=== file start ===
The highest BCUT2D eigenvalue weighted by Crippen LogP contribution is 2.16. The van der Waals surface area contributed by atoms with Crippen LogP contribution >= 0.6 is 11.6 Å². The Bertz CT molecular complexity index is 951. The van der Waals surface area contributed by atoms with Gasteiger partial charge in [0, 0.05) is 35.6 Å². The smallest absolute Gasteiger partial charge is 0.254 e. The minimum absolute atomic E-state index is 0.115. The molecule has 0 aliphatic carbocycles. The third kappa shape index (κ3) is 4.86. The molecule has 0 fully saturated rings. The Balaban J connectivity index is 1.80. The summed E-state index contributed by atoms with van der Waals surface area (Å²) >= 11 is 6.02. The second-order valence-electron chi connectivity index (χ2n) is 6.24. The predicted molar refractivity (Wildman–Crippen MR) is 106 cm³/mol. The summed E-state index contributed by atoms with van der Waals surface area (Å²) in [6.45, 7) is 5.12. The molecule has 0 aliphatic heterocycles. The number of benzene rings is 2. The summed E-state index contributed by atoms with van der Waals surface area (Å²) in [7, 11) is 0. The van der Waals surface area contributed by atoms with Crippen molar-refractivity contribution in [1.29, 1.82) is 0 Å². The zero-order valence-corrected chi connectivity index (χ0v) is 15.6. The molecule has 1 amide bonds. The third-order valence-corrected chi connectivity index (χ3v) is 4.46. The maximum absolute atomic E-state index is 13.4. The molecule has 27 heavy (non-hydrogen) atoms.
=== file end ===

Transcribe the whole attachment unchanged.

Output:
The highest BCUT2D eigenvalue weighted by Crippen LogP contribution is 2.16. The van der Waals surface area contributed by atoms with Crippen LogP contribution >= 0.6 is 11.6 Å². The Bertz CT molecular complexity index is 951. The van der Waals surface area contributed by atoms with Gasteiger partial charge in [0, 0.05) is 35.6 Å². The smallest absolute Gasteiger partial charge is 0.254 e. The minimum absolute atomic E-state index is 0.115. The molecule has 0 aliphatic carbocycles. The third kappa shape index (κ3) is 4.86. The molecule has 0 fully saturated rings. The Balaban J connectivity index is 1.80. The summed E-state index contributed by atoms with van der Waals surface area (Å²) >= 11 is 6.02. The second-order valence-electron chi connectivity index (χ2n) is 6.24. The predicted molar refractivity (Wildman–Crippen MR) is 106 cm³/mol. The summed E-state index contributed by atoms with van der Waals surface area (Å²) in [6.45, 7) is 5.12. The molecule has 0 aliphatic heterocycles. The number of benzene rings is 2. The summed E-state index contributed by atoms with van der Waals surface area (Å²) in [7, 11) is 0. The van der Waals surface area contributed by atoms with Crippen molar-refractivity contribution in [1.29, 1.82) is 0 Å². The zero-order valence-corrected chi connectivity index (χ0v) is 15.6. The molecule has 1 amide bonds. The third-order valence-corrected chi connectivity index (χ3v) is 4.46. The maximum absolute atomic E-state index is 13.4. The molecule has 27 heavy (non-hydrogen) atoms.